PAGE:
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Watch intense rivers of atmospheric moisture spray the Pacific Northwest like a firehose

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By Tom Yulsman
Nov 8, 2016 11:21 AMNov 20, 2019 1:19 AM


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In recent weeks, atmospheric rivers have also helped ease the drought in Northern California.

The amount of precipitable water in the atmosphere over the northern Pacific is seen in this animation created using data from microwave observations by polar orbiting satellites. The animation covers the period between Nov. 5th and 7th, 2016. (Source: Cooperative Institute for Meteorological Satellite Studies.) During this past weekend and into Monday of this week, parts of British Columbia were hosed with copious, flood-inducing precipitation, thanks to at least two so-called 'atmospheric rivers' originating far to the south and west. You can see them in the animation above, which shows the amount of precipitable water in the atmosphere. Watch for long, thin plumes depicted in green, yellow and orange, stretching from near Hawaii and hitting the Pacific Northwest. Atmospheric rivers contain an almost unimaginable amount of moisture. A strong one can move water vapor "roughly equivalent to 7.5–15 times the average flow of liquid water at the mouth of the Mississippi River, according to NOAA's Earth System Research Laboratory. To offer another comparison, one study found that atmospheric rivers can even carry more moisture than the mighty Amazon River, with flows on the order of 200,000 tons or more per second.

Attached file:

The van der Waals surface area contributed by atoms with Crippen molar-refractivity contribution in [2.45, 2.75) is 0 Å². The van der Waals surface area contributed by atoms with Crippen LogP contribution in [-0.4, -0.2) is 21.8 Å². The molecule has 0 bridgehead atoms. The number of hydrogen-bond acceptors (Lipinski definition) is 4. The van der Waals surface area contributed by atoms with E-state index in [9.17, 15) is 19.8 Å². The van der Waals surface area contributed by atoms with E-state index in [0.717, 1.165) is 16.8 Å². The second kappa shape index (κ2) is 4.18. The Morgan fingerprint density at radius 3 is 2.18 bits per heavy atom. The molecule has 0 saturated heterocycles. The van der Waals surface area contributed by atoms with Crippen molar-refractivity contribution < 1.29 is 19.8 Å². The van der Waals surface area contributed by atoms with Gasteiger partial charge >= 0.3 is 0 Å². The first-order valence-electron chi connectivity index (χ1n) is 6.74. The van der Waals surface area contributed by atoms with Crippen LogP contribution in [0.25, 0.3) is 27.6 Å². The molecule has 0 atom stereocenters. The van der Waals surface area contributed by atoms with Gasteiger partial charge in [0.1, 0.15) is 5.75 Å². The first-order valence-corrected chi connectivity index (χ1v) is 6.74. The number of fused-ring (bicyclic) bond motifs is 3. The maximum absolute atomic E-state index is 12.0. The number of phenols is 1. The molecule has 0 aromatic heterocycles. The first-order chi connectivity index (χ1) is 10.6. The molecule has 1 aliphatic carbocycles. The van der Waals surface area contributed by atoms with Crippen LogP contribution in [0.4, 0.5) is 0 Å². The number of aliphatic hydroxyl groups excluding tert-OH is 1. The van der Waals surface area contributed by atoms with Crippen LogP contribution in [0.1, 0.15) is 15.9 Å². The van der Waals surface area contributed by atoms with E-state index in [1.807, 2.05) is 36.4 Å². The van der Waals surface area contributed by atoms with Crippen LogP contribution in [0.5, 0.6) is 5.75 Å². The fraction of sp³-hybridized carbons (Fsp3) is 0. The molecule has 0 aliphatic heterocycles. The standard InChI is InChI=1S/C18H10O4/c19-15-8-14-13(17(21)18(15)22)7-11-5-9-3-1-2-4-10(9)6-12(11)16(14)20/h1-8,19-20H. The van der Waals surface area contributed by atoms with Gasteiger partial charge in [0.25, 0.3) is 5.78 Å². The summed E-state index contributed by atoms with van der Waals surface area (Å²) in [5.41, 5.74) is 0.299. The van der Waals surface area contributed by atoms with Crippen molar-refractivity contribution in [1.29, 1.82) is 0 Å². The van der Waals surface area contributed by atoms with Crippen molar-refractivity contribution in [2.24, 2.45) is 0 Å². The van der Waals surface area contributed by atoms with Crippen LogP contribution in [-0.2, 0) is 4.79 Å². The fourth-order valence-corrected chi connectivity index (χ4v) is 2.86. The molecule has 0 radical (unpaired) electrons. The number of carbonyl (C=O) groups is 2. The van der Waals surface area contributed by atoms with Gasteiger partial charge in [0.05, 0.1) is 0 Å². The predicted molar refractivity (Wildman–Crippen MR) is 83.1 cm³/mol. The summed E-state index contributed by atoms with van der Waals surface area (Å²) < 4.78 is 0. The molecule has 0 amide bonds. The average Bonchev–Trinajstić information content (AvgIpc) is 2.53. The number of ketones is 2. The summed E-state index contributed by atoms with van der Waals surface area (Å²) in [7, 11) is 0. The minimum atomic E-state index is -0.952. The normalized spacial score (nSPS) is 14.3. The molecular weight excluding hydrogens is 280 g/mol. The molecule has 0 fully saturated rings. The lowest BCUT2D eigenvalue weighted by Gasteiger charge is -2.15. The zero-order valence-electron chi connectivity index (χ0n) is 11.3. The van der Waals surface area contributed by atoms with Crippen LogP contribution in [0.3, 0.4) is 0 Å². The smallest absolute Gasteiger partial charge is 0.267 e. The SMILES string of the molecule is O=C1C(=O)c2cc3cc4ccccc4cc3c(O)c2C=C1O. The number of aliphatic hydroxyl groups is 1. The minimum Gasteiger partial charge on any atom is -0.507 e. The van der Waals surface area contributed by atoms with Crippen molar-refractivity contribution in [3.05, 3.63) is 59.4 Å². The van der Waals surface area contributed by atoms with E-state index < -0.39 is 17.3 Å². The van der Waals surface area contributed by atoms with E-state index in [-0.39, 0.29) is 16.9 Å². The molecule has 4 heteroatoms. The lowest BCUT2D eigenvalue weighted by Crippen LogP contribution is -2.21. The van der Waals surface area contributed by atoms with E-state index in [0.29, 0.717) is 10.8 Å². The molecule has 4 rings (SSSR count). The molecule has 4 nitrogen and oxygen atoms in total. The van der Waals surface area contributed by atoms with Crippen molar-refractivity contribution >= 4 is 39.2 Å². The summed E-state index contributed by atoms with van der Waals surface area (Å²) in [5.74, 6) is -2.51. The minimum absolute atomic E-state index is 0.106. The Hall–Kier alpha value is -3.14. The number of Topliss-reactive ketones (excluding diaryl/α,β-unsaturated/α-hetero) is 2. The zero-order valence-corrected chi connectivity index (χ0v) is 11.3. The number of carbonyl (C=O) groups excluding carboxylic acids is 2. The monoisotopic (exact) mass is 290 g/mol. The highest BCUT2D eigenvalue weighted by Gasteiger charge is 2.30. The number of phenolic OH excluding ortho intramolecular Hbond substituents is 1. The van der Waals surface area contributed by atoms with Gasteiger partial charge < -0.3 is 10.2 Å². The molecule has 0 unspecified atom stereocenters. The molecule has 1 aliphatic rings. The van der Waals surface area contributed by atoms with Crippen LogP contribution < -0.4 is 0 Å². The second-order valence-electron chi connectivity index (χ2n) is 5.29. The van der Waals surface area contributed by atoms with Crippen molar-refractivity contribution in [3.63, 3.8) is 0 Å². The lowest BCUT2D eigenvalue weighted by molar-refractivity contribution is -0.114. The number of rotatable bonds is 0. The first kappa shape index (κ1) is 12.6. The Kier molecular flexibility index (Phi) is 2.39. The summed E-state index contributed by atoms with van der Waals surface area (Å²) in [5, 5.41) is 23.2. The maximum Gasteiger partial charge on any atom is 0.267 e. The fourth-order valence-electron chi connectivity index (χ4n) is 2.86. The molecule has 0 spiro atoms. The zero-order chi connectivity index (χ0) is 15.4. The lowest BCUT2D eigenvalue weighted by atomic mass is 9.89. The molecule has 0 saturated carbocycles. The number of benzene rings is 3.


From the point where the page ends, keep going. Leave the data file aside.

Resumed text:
An animation of GOES-West weather satellite images shows copious atmospheric water vapor flowing toward the Pacific Northwest between Nov. 4th and 7th. (Source: NOAA Earth System Research Laboratory) With this in mind, it shouldn't be surprising that between 30 and 50 percent of the annual precipitation falling on the U.S. West Coast states occurs in just a few atmospheric river events. In recent weeks, such events have helped ease the drought in Northern California. "October brought a couple of ARs to NorCal, and contributed significantly to early season precipitation there," says F. Martin Ralph, who directs the Center for Western Weather and Water Extremes at the University of California San Diego. That's fantastic news for the state. But atmospheric rivers can also have a downside: flooding. While relatively modest in strength, the two that have been aimed at British Columbia in recent days have done just that — including some flooding in a park in the city of Courtenay that actually brought salmon along with it: https://twitter.com/KrissyVann/status/794953182984048640 This flooding looks relatively modest compared to far more devastating events in the past associated with atmospheric rivers. Consider these examples from the Earth System Research Laboratory:

What might the next few weeks bring for California and other parts of the West Coast? "It's not really possible to get a good look ahead that far," says Ralph. "Though seasonally, one would expect more action normally during the next couple of months." California could sure use that action — but without the flooding.

  • Research has shown there were 42 ARs that impacted CA during the winters from 1997 to 2006, and the resulting seven floods that occurred on the Russian River watershed northwest of San Francisco during this period were all associated with AR conditions.

  • A major flood in California, known as the "New years Day Flood" in 1997 caused over $1 Billion in damages and had a well-defined AR.

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